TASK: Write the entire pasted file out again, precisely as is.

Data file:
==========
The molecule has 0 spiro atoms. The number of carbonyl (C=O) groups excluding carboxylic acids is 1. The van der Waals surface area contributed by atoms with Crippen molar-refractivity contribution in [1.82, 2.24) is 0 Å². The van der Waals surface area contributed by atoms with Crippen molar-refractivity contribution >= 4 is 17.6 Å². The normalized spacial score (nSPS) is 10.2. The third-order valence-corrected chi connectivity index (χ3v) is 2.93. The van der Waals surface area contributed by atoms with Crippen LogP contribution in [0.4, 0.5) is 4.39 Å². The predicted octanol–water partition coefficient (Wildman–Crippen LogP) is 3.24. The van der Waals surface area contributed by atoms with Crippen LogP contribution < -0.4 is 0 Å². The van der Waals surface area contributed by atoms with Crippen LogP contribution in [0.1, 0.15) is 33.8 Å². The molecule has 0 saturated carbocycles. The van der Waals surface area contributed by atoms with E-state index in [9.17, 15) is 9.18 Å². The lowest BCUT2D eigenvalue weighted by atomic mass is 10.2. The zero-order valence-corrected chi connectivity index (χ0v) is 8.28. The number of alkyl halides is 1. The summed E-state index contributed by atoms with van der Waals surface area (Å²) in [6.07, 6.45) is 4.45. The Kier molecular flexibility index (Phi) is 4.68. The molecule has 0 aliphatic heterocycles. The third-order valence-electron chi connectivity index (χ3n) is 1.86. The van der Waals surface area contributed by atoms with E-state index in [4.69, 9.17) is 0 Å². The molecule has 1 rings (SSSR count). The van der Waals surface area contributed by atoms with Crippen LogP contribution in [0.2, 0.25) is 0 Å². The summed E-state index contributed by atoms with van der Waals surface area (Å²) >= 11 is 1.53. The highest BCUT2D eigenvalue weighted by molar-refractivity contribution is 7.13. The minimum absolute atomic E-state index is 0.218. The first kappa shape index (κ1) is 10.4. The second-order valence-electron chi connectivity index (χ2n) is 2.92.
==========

The molecule has 0 spiro atoms. The number of carbonyl (C=O) groups excluding carboxylic acids is 1. The van der Waals surface area contributed by atoms with Crippen molar-refractivity contribution in [1.82, 2.24) is 0 Å². The van der Waals surface area contributed by atoms with Crippen molar-refractivity contribution >= 4 is 17.6 Å². The normalized spacial score (nSPS) is 10.2. The third-order valence-corrected chi connectivity index (χ3v) is 2.93. The van der Waals surface area contributed by atoms with Crippen LogP contribution in [0.4, 0.5) is 4.39 Å². The predicted octanol–water partition coefficient (Wildman–Crippen LogP) is 3.24. The van der Waals surface area contributed by atoms with Crippen LogP contribution < -0.4 is 0 Å². The van der Waals surface area contributed by atoms with Crippen LogP contribution in [0.1, 0.15) is 33.8 Å². The molecule has 0 saturated carbocycles. The van der Waals surface area contributed by atoms with E-state index in [9.17, 15) is 9.18 Å². The lowest BCUT2D eigenvalue weighted by atomic mass is 10.2. The zero-order valence-corrected chi connectivity index (χ0v) is 8.28. The number of alkyl halides is 1. The summed E-state index contributed by atoms with van der Waals surface area (Å²) in [6.07, 6.45) is 4.45. The Kier molecular flexibility index (Phi) is 4.68. The molecule has 0 aliphatic heterocycles. The third-order valence-electron chi connectivity index (χ3n) is 1.86. The van der Waals surface area contributed by atoms with E-state index in [4.69, 9.17) is 0 Å². The molecule has 1 rings (SSSR count). The van der Waals surface area contributed by atoms with Crippen LogP contribution in [0.2, 0.25) is 0 Å². The summed E-state index contributed by atoms with van der Waals surface area (Å²) >= 11 is 1.53. The highest BCUT2D eigenvalue weighted by molar-refractivity contribution is 7.13. The minimum absolute atomic E-state index is 0.218. The first kappa shape index (κ1) is 10.4. The second-order valence-electron chi connectivity index (χ2n) is 2.92.